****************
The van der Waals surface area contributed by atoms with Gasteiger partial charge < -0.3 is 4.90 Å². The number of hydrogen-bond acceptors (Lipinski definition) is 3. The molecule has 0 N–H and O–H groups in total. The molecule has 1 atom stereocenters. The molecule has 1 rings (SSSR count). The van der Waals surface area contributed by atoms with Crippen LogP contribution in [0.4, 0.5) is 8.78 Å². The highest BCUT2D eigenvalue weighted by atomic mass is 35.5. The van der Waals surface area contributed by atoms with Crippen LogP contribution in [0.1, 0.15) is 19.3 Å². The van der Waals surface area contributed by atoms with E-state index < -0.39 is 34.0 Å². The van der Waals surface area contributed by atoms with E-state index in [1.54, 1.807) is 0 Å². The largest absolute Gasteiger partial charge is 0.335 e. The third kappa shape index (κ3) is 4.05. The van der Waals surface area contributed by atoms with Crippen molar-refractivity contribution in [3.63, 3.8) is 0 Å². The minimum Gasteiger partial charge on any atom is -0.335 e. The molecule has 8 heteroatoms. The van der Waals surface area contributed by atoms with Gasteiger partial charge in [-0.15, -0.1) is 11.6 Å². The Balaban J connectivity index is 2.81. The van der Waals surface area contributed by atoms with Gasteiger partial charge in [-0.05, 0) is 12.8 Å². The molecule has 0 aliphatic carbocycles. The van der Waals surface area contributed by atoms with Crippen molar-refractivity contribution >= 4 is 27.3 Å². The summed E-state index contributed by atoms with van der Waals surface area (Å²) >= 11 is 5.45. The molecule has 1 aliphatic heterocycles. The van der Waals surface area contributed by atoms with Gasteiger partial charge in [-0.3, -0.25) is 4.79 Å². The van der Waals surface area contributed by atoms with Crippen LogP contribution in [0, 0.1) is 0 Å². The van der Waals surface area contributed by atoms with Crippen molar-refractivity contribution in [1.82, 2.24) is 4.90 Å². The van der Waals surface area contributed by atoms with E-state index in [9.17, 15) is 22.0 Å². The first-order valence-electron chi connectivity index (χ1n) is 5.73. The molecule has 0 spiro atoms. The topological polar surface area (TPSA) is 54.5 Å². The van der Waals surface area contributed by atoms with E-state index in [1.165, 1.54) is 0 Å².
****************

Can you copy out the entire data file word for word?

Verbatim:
The van der Waals surface area contributed by atoms with Gasteiger partial charge < -0.3 is 4.90 Å². The number of hydrogen-bond acceptors (Lipinski definition) is 3. The molecule has 0 N–H and O–H groups in total. The molecule has 1 atom stereocenters. The molecule has 1 rings (SSSR count). The van der Waals surface area contributed by atoms with Crippen LogP contribution in [0.4, 0.5) is 8.78 Å². The highest BCUT2D eigenvalue weighted by atomic mass is 35.5. The van der Waals surface area contributed by atoms with Crippen LogP contribution in [0.1, 0.15) is 19.3 Å². The van der Waals surface area contributed by atoms with E-state index < -0.39 is 34.0 Å². The van der Waals surface area contributed by atoms with E-state index in [1.54, 1.807) is 0 Å². The largest absolute Gasteiger partial charge is 0.335 e. The third kappa shape index (κ3) is 4.05. The van der Waals surface area contributed by atoms with Crippen molar-refractivity contribution in [3.63, 3.8) is 0 Å². The minimum Gasteiger partial charge on any atom is -0.335 e. The molecule has 8 heteroatoms. The van der Waals surface area contributed by atoms with Gasteiger partial charge in [-0.15, -0.1) is 11.6 Å². The Balaban J connectivity index is 2.81. The van der Waals surface area contributed by atoms with Gasteiger partial charge in [-0.05, 0) is 12.8 Å². The molecule has 0 aliphatic carbocycles. The van der Waals surface area contributed by atoms with Crippen molar-refractivity contribution >= 4 is 27.3 Å². The summed E-state index contributed by atoms with van der Waals surface area (Å²) >= 11 is 5.45. The molecule has 1 aliphatic heterocycles. The van der Waals surface area contributed by atoms with Gasteiger partial charge in [-0.3, -0.25) is 4.79 Å². The van der Waals surface area contributed by atoms with Crippen LogP contribution in [0, 0.1) is 0 Å². The van der Waals surface area contributed by atoms with Crippen molar-refractivity contribution in [1.82, 2.24) is 4.90 Å². The van der Waals surface area contributed by atoms with E-state index in [9.17, 15) is 22.0 Å². The first-order valence-electron chi connectivity index (χ1n) is 5.73. The molecule has 0 spiro atoms. The topological polar surface area (TPSA) is 54.5 Å². The van der Waals surface area contributed by atoms with E-state index in [1.165, 1.54) is 0 Å².